Street in Freeville. I heard the food-begging call of a Cooper's Hawk coming 
from the front of a house just past a big hedge. I carefully peeked past the 
hedge and spotted the bird, a juvenile female Cooper's Hawk, sitting on the 
porch rail and facing the house. Perhaps it saw its reflection in the window 
and was calling to it. Anyway, it took off, flying across Main Street and 
disappeared between some houses along the creek.

Last month, on December 6, I saw something similar—but this time it involved an 
adult female Cooper's Hawk and a juvenile male, which was following her around 
through the trees beside some houses and calling like the one this morning. I 
thought at the time that December seemed very late for a young hawk to be 
following its parent around, begging for food. I'd only heard that call before 
in the late spring and summer around Cooper's Hawk nests.

Has anyone else heard Cooper's Hawk food-begging calls in the winter?
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Re: [cayugabirds-l] Cooper's Hawk

2021-01-18 Thread Tim Gallagher
Hi Lea,

It certainly might have been a Cooper's Hawk that killed your chicken. We also 
have Great Horned Owls and Red-tailed Hawks in and around the village. This 
time of year, a lot of juvenile raptors are starving and desperate to catch 
something to eat. Most of them don't survive until spring. If a desperately 
hungry hawk sees a chicken out in the open, not protected by chicken wire, 
there's a decent chance it will attack it—which is completely understandable.

The Cooper's Hawks I've seen in the village might be local birds. I found a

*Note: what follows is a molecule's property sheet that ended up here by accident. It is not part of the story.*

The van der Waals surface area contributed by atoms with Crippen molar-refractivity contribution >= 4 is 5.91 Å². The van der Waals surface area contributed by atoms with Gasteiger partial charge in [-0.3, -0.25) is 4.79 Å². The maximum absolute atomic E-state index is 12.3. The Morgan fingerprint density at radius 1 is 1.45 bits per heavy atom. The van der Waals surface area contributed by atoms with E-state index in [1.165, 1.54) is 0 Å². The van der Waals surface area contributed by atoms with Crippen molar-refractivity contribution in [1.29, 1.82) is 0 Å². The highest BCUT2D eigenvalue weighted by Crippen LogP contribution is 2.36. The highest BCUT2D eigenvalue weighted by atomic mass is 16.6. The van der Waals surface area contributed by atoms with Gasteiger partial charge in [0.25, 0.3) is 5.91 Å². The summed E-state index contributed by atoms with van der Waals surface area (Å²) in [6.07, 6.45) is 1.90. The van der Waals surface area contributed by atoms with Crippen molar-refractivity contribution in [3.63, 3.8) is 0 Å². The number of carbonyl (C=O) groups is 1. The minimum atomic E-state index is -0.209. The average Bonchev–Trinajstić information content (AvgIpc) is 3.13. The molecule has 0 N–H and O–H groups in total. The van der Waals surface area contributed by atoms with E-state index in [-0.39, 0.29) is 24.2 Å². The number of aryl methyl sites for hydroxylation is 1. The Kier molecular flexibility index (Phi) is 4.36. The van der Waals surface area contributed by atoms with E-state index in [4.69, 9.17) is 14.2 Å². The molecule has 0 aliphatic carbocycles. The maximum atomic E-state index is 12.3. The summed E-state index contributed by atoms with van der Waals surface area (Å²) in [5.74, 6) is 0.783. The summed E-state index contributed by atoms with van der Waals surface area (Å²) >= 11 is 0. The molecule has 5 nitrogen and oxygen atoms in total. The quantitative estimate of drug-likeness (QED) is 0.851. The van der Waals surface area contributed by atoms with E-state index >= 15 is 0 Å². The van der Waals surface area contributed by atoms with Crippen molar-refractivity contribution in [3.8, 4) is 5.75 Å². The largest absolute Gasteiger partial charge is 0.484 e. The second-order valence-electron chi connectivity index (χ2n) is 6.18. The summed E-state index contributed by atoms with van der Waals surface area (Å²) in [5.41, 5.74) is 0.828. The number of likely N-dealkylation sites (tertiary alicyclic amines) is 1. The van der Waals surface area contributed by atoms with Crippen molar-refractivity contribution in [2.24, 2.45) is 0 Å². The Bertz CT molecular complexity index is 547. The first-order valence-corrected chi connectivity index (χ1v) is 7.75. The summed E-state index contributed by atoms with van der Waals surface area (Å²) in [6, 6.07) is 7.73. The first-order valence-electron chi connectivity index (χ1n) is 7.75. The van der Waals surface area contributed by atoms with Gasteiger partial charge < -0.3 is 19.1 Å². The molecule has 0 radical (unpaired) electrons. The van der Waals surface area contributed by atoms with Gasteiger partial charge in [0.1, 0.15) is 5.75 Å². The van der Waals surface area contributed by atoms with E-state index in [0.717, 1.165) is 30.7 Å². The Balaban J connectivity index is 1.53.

Cooper's Hawk nest a few years ago in the swamp behind the school. Maybe they 
nested there again last spring.

Best wishes,

Tim


From: Lea LSF 
Sent: Sunday, January 17, 2021 6:13 PM
To: Tim Gallagher 
Subject: Re: [cayugabirds-l] Cooper's Hawk

Hi Tim,
I live at 22 Main Street in the village, and have observed what my best guess 
told me was a Cooper's Hawk hanging out in a tree over my chicken yard a 
handful of times.  Recently, an animal killed one of my chickens.  I'm guessing 
by the amount of chicken feathers around that it was a hawk who took the 
chicken out, though I don't know if a Cooper's Hawk is big enough.  I am so 
curious about whether this pair that you observed is living nearby. It does 
seem strange to have a food-begging hawk tagging along a parent during winter! 
I'll have to learn the begging call and listen out for it now. I wonder now 
that I'm writing this if hawks even live in one place during the winter, 
whether they even stay in their nests or move around.  I hope you get some 
fruitful responses to your question!
Best Wishes,
Lea

On Sun, Jan 17, 2021 at 12:36 PM Tim Gallagher 
mailto:t...@cornell.edu>> wrote:
I observed something interesting this morning while walking my dog on Main 
Street in Freeville. I heard the food-begging call of a Cooper's Hawk coming 
from the front of a house just past a big hedge. I carefully peeked past the 
hedge and spotted the bird, a juvenile female Cooper's Hawk, sitting on the 
porch rail and facing the house. Perhaps it saw its reflection in the window 
and was calling to it. Anyway, it took off, flying across Main Street and 
disappeared between some houses along the creek.

Last month, on December 6, I saw something similar—but this time it involved an